W. S. Merwin
Jane Hirshfield's poems move like light beams searching, discovering, pausing to make sure. They have some of the calligraphic plainness of classical Chinese painting: a few strokes and a new landscape appears, with a life in it not seen before but at once recognized. These are poems of space, air, and a remarkable precision of observation and revealed feeling.
In this collection that sees into the complex nature and behavior of a button, a pillow, an olive pit, leather, and ink, a self-portrait slowly emerges that is strange and remarkable. Jane Hirshfield's poems have such a wonderfully obsessive personal grammar and such delicate reversals that all objects and elements like a house and its neighboring redwood tree merge, becoming, as one poem says, 'a sudden, pure democracy' of being.
[Hirshfield's poems] are the kind of poems that could'before you even realize it'have quietly changed your life.
I enjoyed this new collection very much. Hirshfield's poems are fresh & bright, very precise & clear. She is a refreshing poet.
Publishers Weekly - Publisher's Weekly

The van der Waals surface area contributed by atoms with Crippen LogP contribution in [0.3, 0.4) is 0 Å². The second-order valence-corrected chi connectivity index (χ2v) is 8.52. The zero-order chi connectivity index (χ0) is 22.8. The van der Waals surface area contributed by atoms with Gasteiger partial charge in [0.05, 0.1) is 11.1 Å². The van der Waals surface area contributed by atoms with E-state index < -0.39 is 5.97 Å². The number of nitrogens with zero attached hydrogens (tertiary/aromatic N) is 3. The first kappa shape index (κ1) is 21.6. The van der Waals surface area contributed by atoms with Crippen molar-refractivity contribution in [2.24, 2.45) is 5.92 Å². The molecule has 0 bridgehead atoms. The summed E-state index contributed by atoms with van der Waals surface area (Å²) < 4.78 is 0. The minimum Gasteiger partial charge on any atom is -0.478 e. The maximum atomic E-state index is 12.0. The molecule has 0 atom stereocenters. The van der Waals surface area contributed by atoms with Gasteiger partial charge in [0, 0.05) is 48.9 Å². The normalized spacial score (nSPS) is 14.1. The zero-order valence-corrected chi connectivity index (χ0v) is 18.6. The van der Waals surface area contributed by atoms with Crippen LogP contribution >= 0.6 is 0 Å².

Celebrated as an anthologist (Women in Praise of the Sacred, etc.), Hirshfeld seeks wisdom in the introspective occasions everyday life provides for this fifth collection. As in The October Palace, Hirshfeld's stripped-down diction and hushed sentences attend to her speaker's psychic losses and transformations: "For a year I watched/ as something--terror? happiness? grief?--/ entered and then left my body." "Dream Notebook" wrests a new-seeming subject from an old lyric quarry--not our dreams, but the way we forget them--while other poems consider household objects ("Pillow," "Ladder") in novel ways. Hirshfeld, who has also published a prose work on religion and poetry, uses Buddhism to inform a number of moving, straightforward lyrics and verse-essays (on "Clocks," "Ink," and "Sleep"). Elsewhere poems appeal to autobiography ("I, a woman of forty-five, beginning to gray at the temples") or take up, along with the speaker's overt self-consciousness, the powers and limits of poetry: "Does a poem enlarge the world,/ or only our idea of the world?"; "Why is it so difficult to speak simply?" A few such questions can go a long way, and Hirshfeld relies on their diffuse power too often: this long book of short poems might have been better shorter. A more serious flaw is Hirshfeld's dependence on Louise Gl ck's characteristic modes: the chilly, interior inquiries and flat declarations will seem very, very familiar to the latter's readers. Yet if Hirshfeld rarely surpasses her model, she uses it well: always accessible and on occasion profound, her new work will likely add to her large circle of admirers. (Feb. 12) Copyright 2000 Cahners Business Information.